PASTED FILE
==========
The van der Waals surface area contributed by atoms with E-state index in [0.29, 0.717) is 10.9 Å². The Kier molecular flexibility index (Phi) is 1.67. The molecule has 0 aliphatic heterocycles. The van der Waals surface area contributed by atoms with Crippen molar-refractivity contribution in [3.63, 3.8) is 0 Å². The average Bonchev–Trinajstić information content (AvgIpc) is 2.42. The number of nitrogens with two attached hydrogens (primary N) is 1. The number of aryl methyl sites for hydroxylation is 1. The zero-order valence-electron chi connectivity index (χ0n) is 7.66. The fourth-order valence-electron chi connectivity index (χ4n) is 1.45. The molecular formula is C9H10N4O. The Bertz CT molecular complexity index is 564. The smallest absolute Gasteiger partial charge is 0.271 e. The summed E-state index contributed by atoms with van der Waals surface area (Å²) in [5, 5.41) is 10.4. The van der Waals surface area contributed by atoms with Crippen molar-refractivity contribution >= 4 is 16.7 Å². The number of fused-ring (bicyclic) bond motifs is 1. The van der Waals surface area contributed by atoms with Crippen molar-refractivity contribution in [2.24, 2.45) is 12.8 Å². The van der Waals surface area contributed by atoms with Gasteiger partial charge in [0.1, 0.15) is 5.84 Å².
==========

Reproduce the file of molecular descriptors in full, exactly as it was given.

The van der Waals surface area contributed by atoms with E-state index in [0.29, 0.717) is 10.9 Å². The Kier molecular flexibility index (Phi) is 1.67. The molecule has 0 aliphatic heterocycles. The van der Waals surface area contributed by atoms with Crippen molar-refractivity contribution in [3.63, 3.8) is 0 Å². The average Bonchev–Trinajstić information content (AvgIpc) is 2.42. The number of nitrogens with two attached hydrogens (primary N) is 1. The number of aryl methyl sites for hydroxylation is 1. The zero-order valence-electron chi connectivity index (χ0n) is 7.66. The fourth-order valence-electron chi connectivity index (χ4n) is 1.45. The molecular formula is C9H10N4O. The Bertz CT molecular complexity index is 564. The smallest absolute Gasteiger partial charge is 0.271 e. The summed E-state index contributed by atoms with van der Waals surface area (Å²) in [5, 5.41) is 10.4. The van der Waals surface area contributed by atoms with Crippen molar-refractivity contribution >= 4 is 16.7 Å². The number of fused-ring (bicyclic) bond motifs is 1. The van der Waals surface area contributed by atoms with Crippen molar-refractivity contribution in [2.24, 2.45) is 12.8 Å². The van der Waals surface area contributed by atoms with Gasteiger partial charge in [0.1, 0.15) is 5.84 Å².